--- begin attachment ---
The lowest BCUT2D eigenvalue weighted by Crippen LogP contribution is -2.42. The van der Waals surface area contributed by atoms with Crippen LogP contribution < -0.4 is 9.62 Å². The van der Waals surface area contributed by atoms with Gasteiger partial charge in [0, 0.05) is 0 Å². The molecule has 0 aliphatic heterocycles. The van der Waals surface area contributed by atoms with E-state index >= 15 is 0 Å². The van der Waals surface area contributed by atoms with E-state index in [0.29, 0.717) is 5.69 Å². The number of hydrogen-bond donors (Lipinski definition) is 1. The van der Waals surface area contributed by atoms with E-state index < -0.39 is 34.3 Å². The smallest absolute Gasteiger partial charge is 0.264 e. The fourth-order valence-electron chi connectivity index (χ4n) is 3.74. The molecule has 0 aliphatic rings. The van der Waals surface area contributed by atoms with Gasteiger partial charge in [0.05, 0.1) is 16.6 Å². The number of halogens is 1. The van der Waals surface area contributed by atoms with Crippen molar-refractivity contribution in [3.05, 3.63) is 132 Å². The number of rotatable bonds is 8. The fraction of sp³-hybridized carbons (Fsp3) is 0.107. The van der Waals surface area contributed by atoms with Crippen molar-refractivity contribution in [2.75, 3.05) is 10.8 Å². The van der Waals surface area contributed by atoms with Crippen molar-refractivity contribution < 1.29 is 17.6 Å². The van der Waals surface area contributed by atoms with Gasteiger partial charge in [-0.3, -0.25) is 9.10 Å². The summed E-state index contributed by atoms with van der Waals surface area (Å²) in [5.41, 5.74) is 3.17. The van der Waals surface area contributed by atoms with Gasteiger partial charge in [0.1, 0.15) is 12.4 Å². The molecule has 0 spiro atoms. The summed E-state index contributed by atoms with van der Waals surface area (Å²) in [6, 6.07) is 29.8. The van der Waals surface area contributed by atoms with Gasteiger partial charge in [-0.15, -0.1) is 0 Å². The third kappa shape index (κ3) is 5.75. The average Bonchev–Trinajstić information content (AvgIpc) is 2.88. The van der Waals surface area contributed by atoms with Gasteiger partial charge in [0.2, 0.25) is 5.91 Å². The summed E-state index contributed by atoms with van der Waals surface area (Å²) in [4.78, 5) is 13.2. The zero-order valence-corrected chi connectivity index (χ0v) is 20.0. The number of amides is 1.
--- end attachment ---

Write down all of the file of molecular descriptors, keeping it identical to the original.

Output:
The lowest BCUT2D eigenvalue weighted by Crippen LogP contribution is -2.42. The van der Waals surface area contributed by atoms with Crippen LogP contribution < -0.4 is 9.62 Å². The van der Waals surface area contributed by atoms with Gasteiger partial charge in [0, 0.05) is 0 Å². The molecule has 0 aliphatic heterocycles. The van der Waals surface area contributed by atoms with E-state index >= 15 is 0 Å². The van der Waals surface area contributed by atoms with E-state index in [0.29, 0.717) is 5.69 Å². The number of hydrogen-bond donors (Lipinski definition) is 1. The van der Waals surface area contributed by atoms with E-state index < -0.39 is 34.3 Å². The smallest absolute Gasteiger partial charge is 0.264 e. The fourth-order valence-electron chi connectivity index (χ4n) is 3.74. The molecule has 0 aliphatic rings. The van der Waals surface area contributed by atoms with Gasteiger partial charge in [0.05, 0.1) is 16.6 Å². The number of halogens is 1. The van der Waals surface area contributed by atoms with Crippen molar-refractivity contribution in [3.05, 3.63) is 132 Å². The number of rotatable bonds is 8. The fraction of sp³-hybridized carbons (Fsp3) is 0.107. The van der Waals surface area contributed by atoms with Crippen molar-refractivity contribution in [2.75, 3.05) is 10.8 Å². The van der Waals surface area contributed by atoms with Crippen molar-refractivity contribution < 1.29 is 17.6 Å². The van der Waals surface area contributed by atoms with Gasteiger partial charge in [-0.3, -0.25) is 9.10 Å². The summed E-state index contributed by atoms with van der Waals surface area (Å²) in [5.41, 5.74) is 3.17. The van der Waals surface area contributed by atoms with Gasteiger partial charge in [0.1, 0.15) is 12.4 Å². The molecule has 0 spiro atoms. The summed E-state index contributed by atoms with van der Waals surface area (Å²) in [6, 6.07) is 29.8. The van der Waals surface area contributed by atoms with Gasteiger partial charge in [-0.15, -0.1) is 0 Å². The third kappa shape index (κ3) is 5.75. The average Bonchev–Trinajstić information content (AvgIpc) is 2.88. The van der Waals surface area contributed by atoms with Gasteiger partial charge in [0.2, 0.25) is 5.91 Å². The summed E-state index contributed by atoms with van der Waals surface area (Å²) in [4.78, 5) is 13.2. The zero-order valence-corrected chi connectivity index (χ0v) is 20.0. The number of amides is 1.